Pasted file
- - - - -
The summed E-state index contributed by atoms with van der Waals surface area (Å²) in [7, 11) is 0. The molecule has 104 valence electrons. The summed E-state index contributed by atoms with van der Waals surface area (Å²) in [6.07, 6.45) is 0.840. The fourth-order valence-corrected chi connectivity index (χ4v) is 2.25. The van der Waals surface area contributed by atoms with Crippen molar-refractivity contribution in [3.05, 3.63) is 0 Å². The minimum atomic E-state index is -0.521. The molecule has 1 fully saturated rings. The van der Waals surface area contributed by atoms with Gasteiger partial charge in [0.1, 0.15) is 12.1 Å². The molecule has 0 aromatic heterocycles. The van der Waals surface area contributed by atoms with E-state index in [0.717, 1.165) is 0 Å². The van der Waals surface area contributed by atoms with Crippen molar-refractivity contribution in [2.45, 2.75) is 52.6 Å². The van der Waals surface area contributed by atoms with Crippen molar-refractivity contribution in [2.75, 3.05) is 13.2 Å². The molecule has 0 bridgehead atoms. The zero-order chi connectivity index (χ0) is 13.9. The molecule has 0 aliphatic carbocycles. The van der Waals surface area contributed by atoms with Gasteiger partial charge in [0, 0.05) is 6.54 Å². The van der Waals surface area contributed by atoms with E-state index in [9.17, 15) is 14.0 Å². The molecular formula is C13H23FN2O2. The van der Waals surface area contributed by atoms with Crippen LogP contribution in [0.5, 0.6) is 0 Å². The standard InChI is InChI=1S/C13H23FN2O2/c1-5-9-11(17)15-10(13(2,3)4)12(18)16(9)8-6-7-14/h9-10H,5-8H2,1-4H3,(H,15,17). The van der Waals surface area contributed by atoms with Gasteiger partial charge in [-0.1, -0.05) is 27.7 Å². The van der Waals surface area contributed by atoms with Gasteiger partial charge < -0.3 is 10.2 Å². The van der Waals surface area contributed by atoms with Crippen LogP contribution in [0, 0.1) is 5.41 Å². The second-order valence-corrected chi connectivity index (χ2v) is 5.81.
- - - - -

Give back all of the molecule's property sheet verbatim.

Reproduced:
The summed E-state index contributed by atoms with van der Waals surface area (Å²) in [7, 11) is 0. The molecule has 104 valence electrons. The summed E-state index contributed by atoms with van der Waals surface area (Å²) in [6.07, 6.45) is 0.840. The fourth-order valence-corrected chi connectivity index (χ4v) is 2.25. The van der Waals surface area contributed by atoms with Crippen molar-refractivity contribution in [3.05, 3.63) is 0 Å². The minimum atomic E-state index is -0.521. The molecule has 1 fully saturated rings. The van der Waals surface area contributed by atoms with Gasteiger partial charge in [0.1, 0.15) is 12.1 Å². The molecule has 0 aromatic heterocycles. The van der Waals surface area contributed by atoms with E-state index in [0.717, 1.165) is 0 Å². The van der Waals surface area contributed by atoms with Crippen molar-refractivity contribution in [2.45, 2.75) is 52.6 Å². The van der Waals surface area contributed by atoms with Crippen molar-refractivity contribution in [2.75, 3.05) is 13.2 Å². The molecule has 0 bridgehead atoms. The zero-order chi connectivity index (χ0) is 13.9. The molecule has 0 aliphatic carbocycles. The van der Waals surface area contributed by atoms with Gasteiger partial charge in [0, 0.05) is 6.54 Å². The van der Waals surface area contributed by atoms with E-state index in [9.17, 15) is 14.0 Å². The molecular formula is C13H23FN2O2. The van der Waals surface area contributed by atoms with Crippen LogP contribution in [0.5, 0.6) is 0 Å². The standard InChI is InChI=1S/C13H23FN2O2/c1-5-9-11(17)15-10(13(2,3)4)12(18)16(9)8-6-7-14/h9-10H,5-8H2,1-4H3,(H,15,17). The van der Waals surface area contributed by atoms with Gasteiger partial charge in [-0.1, -0.05) is 27.7 Å². The van der Waals surface area contributed by atoms with Gasteiger partial charge < -0.3 is 10.2 Å². The van der Waals surface area contributed by atoms with Crippen LogP contribution in [0, 0.1) is 5.41 Å². The second-order valence-corrected chi connectivity index (χ2v) is 5.81.